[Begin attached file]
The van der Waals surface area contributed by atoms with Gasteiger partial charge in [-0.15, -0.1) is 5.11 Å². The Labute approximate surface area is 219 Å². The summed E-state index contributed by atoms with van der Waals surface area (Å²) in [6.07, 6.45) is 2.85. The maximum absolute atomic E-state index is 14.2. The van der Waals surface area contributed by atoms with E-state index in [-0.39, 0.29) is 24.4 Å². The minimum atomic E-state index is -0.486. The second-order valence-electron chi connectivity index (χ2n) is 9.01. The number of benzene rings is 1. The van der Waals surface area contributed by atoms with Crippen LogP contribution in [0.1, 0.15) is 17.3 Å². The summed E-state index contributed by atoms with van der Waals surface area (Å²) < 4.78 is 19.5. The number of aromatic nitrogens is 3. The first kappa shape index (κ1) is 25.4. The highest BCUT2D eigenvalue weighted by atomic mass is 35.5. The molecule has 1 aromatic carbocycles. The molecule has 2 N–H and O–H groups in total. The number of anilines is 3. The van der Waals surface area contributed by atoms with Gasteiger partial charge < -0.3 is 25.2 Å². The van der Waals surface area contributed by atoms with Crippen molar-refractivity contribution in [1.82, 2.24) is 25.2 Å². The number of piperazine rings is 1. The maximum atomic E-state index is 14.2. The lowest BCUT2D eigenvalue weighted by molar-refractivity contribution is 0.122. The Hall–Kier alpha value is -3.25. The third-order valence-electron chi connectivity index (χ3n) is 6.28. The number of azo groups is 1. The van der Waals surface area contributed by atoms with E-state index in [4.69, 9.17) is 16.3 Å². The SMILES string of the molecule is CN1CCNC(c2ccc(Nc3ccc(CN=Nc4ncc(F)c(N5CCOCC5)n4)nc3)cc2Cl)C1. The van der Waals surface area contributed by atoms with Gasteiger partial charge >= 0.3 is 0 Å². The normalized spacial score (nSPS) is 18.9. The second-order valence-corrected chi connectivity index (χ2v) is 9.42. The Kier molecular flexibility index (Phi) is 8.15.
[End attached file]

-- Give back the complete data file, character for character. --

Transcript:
The van der Waals surface area contributed by atoms with Gasteiger partial charge in [-0.15, -0.1) is 5.11 Å². The Labute approximate surface area is 219 Å². The summed E-state index contributed by atoms with van der Waals surface area (Å²) in [6.07, 6.45) is 2.85. The maximum absolute atomic E-state index is 14.2. The van der Waals surface area contributed by atoms with E-state index in [-0.39, 0.29) is 24.4 Å². The minimum atomic E-state index is -0.486. The second-order valence-electron chi connectivity index (χ2n) is 9.01. The number of benzene rings is 1. The van der Waals surface area contributed by atoms with Crippen LogP contribution in [0.1, 0.15) is 17.3 Å². The summed E-state index contributed by atoms with van der Waals surface area (Å²) < 4.78 is 19.5. The number of aromatic nitrogens is 3. The first kappa shape index (κ1) is 25.4. The highest BCUT2D eigenvalue weighted by atomic mass is 35.5. The molecule has 1 aromatic carbocycles. The molecule has 2 N–H and O–H groups in total. The number of anilines is 3. The van der Waals surface area contributed by atoms with Gasteiger partial charge < -0.3 is 25.2 Å². The van der Waals surface area contributed by atoms with Crippen molar-refractivity contribution in [1.82, 2.24) is 25.2 Å². The number of piperazine rings is 1. The maximum atomic E-state index is 14.2. The lowest BCUT2D eigenvalue weighted by molar-refractivity contribution is 0.122. The Hall–Kier alpha value is -3.25. The third-order valence-electron chi connectivity index (χ3n) is 6.28. The number of azo groups is 1. The van der Waals surface area contributed by atoms with E-state index in [4.69, 9.17) is 16.3 Å². The SMILES string of the molecule is CN1CCNC(c2ccc(Nc3ccc(CN=Nc4ncc(F)c(N5CCOCC5)n4)nc3)cc2Cl)C1. The van der Waals surface area contributed by atoms with Gasteiger partial charge >= 0.3 is 0 Å². The normalized spacial score (nSPS) is 18.9. The second-order valence-corrected chi connectivity index (χ2v) is 9.42. The Kier molecular flexibility index (Phi) is 8.15.